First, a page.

For a starter, try a tomato tartare or tomates à la provençale.


What drinks to serve with it?

In terms of wine, a bottle of lighter red wine or rosé usually pairs well with bohemian aubergines. It is meant to be a summer dish, so a lighter wine is suggested. A Côtes de Provence rosé or Bouches du Rhône red will go well to keep with the provençale theme. You can read more about French wines here.


How to store it?

Eggplant tends to retain water inside and get soft, so I found that it is best to serve it right after cooking. If you do decide to prepare it in advance, leave it on the countertop at room temperature instead of putting it in the fridge (up to 2-3 hours).

If you intend to freeze bohemian aubergines, I recommend taking out the portion that you are going to freeze before it is fully cooked (around the 20-minute mark). It will retain its consistency better without becoming too watery when you go to reheat it.

Let the bohemian aubergines cool a bit outside before placing it in the freezer. I’d also recommend storing it in one of those hermetically sealed glass containers when storing it in the freezer. This helps avoid freezer burn.


Similar recipes

Bohemian Aubergine (eggplant)

Bohemian Aubergines (Eggplant) Recipe

Nassie Angadi
An easy Bonhemian Aubergine (eggplant) recipe from France.
4.67 from 6 votes
Prep Time 15 minutes
Cook Time 35 minutes
Total Time 50 minutes
Course Main dishes
Cuisine French
Servings 4
Calories 328 kcal


  • 1 kg of eggplants
  • 3 large tomatoes
  • 1 large onion
  • 2 cloves of garlic
  • 1 handful of fresh parsley leaves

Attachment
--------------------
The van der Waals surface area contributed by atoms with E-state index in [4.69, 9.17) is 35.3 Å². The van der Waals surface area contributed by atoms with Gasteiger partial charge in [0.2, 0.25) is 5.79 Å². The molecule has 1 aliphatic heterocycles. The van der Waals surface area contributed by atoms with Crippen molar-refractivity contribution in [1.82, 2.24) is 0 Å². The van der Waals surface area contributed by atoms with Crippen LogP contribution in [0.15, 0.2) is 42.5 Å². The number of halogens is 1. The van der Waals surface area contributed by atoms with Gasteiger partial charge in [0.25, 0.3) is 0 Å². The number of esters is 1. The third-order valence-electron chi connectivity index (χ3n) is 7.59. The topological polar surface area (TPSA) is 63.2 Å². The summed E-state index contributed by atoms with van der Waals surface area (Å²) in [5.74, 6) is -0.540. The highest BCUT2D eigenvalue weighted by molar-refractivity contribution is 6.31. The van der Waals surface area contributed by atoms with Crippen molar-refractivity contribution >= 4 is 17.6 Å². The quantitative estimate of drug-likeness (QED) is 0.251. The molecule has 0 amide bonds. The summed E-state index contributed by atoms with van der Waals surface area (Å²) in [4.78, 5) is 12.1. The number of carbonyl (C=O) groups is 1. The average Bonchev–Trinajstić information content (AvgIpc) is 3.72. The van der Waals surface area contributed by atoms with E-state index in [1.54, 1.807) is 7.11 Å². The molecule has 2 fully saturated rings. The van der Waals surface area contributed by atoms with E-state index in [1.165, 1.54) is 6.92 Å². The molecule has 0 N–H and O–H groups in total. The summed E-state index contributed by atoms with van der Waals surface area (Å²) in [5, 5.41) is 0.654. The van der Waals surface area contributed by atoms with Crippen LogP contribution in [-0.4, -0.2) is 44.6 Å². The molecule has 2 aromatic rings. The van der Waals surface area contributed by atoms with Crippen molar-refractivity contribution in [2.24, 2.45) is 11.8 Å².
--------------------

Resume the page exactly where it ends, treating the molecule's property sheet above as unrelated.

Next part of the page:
• 1 bay leaf
  • pinch of dried thyme
  • 2 tablespoons olive oil
  • 50 ml of balsamic vinegar
  • pinch of salt and pepper
  • 100 g of bacon lardons (optional)
  • 2 anchovies preserved in salt and oil (optional)


  • Wash the eggplants and cut into 2-3 cm cubes.
  • Peel and chop the onion into small cubes.
  • Peel and crush the garlic cloves.
  • (Optional) If cooking with lardons, add the bacon lardons to the pan and start to cook it.
  • Add a drizzle of olive oil to the pan and start to cook the onions for a couple of minutes.
  • Add the eggplant, garlic, salt, pepper, and garlic and stir.
  • Cook covered for 5 minutes.
  • Chop the tomatoes into small pieces while waiting.
  • Add the tomatoes, balsamic vinegar, thyme, bay leaf and parsley leaves to the pan and stir.
  • (Optional) If cooking with anchovies, chop them up and add them to the pan mix.
  • Cover pan and simmer over medium heat for 30 minutes. Stir the pan once in a while to prevent burning. Add water if necessary.
  • Serve while warm.


Serving: 1gCalories: 328kcalCarbohydrates: 35gProtein: 13gFat: 17gSaturated Fat: 4gPolyunsaturated Fat: 12gCholesterol: 26mgSodium: 680mgFiber: 9gSugar: 15g

Please note: We are not certified nutritionists and these estimates are approximate. Each individual’s dietary needs and restrictions are unique to the individual.

You are ultimately responsible for all decisions pertaining to your health. This website is written and produced for entertainment purposes only.